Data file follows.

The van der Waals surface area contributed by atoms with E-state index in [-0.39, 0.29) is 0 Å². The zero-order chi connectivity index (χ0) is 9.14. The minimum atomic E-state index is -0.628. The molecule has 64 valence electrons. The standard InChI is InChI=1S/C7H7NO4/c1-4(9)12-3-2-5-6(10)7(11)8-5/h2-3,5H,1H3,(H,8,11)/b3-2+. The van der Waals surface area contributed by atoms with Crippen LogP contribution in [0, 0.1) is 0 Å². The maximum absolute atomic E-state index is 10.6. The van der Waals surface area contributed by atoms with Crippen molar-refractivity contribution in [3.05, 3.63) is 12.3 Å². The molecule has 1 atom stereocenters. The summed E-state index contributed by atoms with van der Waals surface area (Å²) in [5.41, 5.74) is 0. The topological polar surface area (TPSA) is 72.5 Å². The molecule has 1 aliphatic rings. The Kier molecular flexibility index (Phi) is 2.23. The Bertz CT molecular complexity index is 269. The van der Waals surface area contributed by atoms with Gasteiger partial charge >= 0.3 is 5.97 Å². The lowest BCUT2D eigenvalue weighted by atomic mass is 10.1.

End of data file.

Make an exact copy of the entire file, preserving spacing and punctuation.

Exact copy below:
The van der Waals surface area contributed by atoms with E-state index in [-0.39, 0.29) is 0 Å². The zero-order chi connectivity index (χ0) is 9.14. The minimum atomic E-state index is -0.628. The molecule has 64 valence electrons. The standard InChI is InChI=1S/C7H7NO4/c1-4(9)12-3-2-5-6(10)7(11)8-5/h2-3,5H,1H3,(H,8,11)/b3-2+. The van der Waals surface area contributed by atoms with Crippen LogP contribution in [0, 0.1) is 0 Å². The maximum absolute atomic E-state index is 10.6. The van der Waals surface area contributed by atoms with Crippen molar-refractivity contribution in [3.05, 3.63) is 12.3 Å². The molecule has 1 atom stereocenters. The summed E-state index contributed by atoms with van der Waals surface area (Å²) in [5.41, 5.74) is 0. The topological polar surface area (TPSA) is 72.5 Å². The molecule has 1 aliphatic rings. The Kier molecular flexibility index (Phi) is 2.23. The Bertz CT molecular complexity index is 269. The van der Waals surface area contributed by atoms with Gasteiger partial charge >= 0.3 is 5.97 Å². The lowest BCUT2D eigenvalue weighted by atomic mass is 10.1.